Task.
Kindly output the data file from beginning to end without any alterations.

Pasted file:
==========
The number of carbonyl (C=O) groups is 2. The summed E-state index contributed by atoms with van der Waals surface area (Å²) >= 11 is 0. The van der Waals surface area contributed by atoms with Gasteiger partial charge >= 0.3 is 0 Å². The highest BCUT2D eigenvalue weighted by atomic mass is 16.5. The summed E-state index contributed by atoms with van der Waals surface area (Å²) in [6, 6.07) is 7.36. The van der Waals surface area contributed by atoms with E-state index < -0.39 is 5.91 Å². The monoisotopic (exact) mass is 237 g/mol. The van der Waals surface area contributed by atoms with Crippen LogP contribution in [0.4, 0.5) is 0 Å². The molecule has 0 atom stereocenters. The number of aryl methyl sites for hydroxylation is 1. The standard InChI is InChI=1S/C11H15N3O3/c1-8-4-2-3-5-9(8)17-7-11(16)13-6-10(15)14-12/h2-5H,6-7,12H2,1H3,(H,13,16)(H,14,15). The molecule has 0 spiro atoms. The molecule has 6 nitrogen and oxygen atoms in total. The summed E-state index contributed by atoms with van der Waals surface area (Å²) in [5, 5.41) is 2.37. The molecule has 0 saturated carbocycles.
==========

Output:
The number of carbonyl (C=O) groups is 2. The summed E-state index contributed by atoms with van der Waals surface area (Å²) >= 11 is 0. The van der Waals surface area contributed by atoms with Gasteiger partial charge >= 0.3 is 0 Å². The highest BCUT2D eigenvalue weighted by atomic mass is 16.5. The summed E-state index contributed by atoms with van der Waals surface area (Å²) in [6, 6.07) is 7.36. The van der Waals surface area contributed by atoms with E-state index < -0.39 is 5.91 Å². The monoisotopic (exact) mass is 237 g/mol. The van der Waals surface area contributed by atoms with Crippen LogP contribution in [0.4, 0.5) is 0 Å². The molecule has 0 atom stereocenters. The number of aryl methyl sites for hydroxylation is 1. The standard InChI is InChI=1S/C11H15N3O3/c1-8-4-2-3-5-9(8)17-7-11(16)13-6-10(15)14-12/h2-5H,6-7,12H2,1H3,(H,13,16)(H,14,15). The molecule has 0 spiro atoms. The molecule has 6 nitrogen and oxygen atoms in total. The summed E-state index contributed by atoms with van der Waals surface area (Å²) in [5, 5.41) is 2.37. The molecule has 0 saturated carbocycles.